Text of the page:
Wednesday, February 21, 2018

MB27: The Brave and the Bold #165

The Brave and The Bold #165 (Aug 1980)
cover: Jim Aparo (signed)
title: "Prescription For Tragedy!"
writer: Martin Pasko
penciller: Don Newton
inker: Dan Adkins
letterer: Ben Oda
colorist: Adrienne Roy
editor: Paul Levitz 

One night in Gotham City, Batman swings down on a Farm Fresh Dairy delivery truck. As soon as he shows himself, the driver tries to knock him off the roof. In this effort, they knock Batman into a wall, which tears up his shoulder. Finally, Batman blows out one of the tires and the truck stops. Batman is then able to take out the two men in the front seat. He tells them (and us) that he thinks they are carrying a cache of illegal drugs from South America. He caught on to them because they didn't have license plates on both the front and rear of their vehicle. Just as Batman is about to be shot by a third gunman, who was hiding in the rear of the truck, Man-Bat flies in and fouls his aim. As Batman then takes the third gunman down with a batarang, Man-Bat flies off. Batman looks and sees that three vials of a drug called Serotonal are missing.
We follow Man-Bat as he flies to "an even seedier part of Gotham City" and meets up with his wife, Francine, at the East Side People's Clinic. They have brought their daughter Rebecca there, although they have no hope for a cure for what's ailing her. Having changed back into Kirk Langstrom, he tells Francine to be strong, because he can't be strong enough for both of them. He tells her that he stole the Serotonal in order to help Rebecca.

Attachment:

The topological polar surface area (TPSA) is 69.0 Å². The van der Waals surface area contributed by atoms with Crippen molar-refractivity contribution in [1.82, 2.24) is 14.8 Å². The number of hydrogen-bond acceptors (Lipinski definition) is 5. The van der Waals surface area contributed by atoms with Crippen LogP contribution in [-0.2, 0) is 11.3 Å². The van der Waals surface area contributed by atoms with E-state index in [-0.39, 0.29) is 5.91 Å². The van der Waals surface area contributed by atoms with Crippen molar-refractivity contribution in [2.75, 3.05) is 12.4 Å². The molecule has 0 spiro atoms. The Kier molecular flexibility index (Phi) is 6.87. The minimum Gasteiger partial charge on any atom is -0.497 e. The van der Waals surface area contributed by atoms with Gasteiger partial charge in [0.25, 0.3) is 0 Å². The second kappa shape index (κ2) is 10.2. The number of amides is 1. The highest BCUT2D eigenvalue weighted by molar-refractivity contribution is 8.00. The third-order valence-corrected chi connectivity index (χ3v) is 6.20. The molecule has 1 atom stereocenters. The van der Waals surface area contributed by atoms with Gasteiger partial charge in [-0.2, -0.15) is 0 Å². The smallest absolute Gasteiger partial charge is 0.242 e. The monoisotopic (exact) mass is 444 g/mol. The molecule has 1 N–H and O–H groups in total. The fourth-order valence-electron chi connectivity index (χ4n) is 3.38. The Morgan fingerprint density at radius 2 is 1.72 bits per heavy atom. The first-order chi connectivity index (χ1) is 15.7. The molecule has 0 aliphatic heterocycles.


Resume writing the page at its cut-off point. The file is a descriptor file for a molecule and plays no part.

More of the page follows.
At Bruce Wayne's penthouse apartment Dr. Dundee treats Bruce's shoulder wound. He tells us that he was Bruce's parents' oldest friend, so doesn't condone Bruce's activities as Batman. Bruce puts his uniform back on and goes back out.
Back at the clinic, we learn that Rebecca suffers from acute hearing, which doesn't allow her to fall asleep. They blame themselves for taking the bat-gland extract and somehow causing Rebecca's altered physiology. Dr. Lucerne, head of the clinic, arrives and is surprised that Kirk has Serotonal.

In Commissioner Gordon's office he and Batman review the drugs. They discuss the missing Serotonal, which is a tranquilizer developed to treat insomnia but which has been banned by the FDA (Food & Drug Administration) as useless and for having dangerous side effects. Commissioner Gordon tells Batman that this shipment of Serotonal is potentially contaminated, and could be toxic. Batman says he must find Man-Bat to warn him. He heads to Kirk's former employer, Jason Bard, to try to find him.
Back at the clinic, Kirk confronts Dr. Lucerne, who appears to think that Kirk must be either Man-Bat or Batman. Kirk reminds Dr. Lucerne that they agreed to a "no questions asked" relationship, so the doctor agrees to give Rebecca a dose of the Serotonal. Suddenly, Batman flings himself into the room and destroys the vials of drugs. However, because of his shoulder wound, Batman isn't able to stop the doctor from escaping.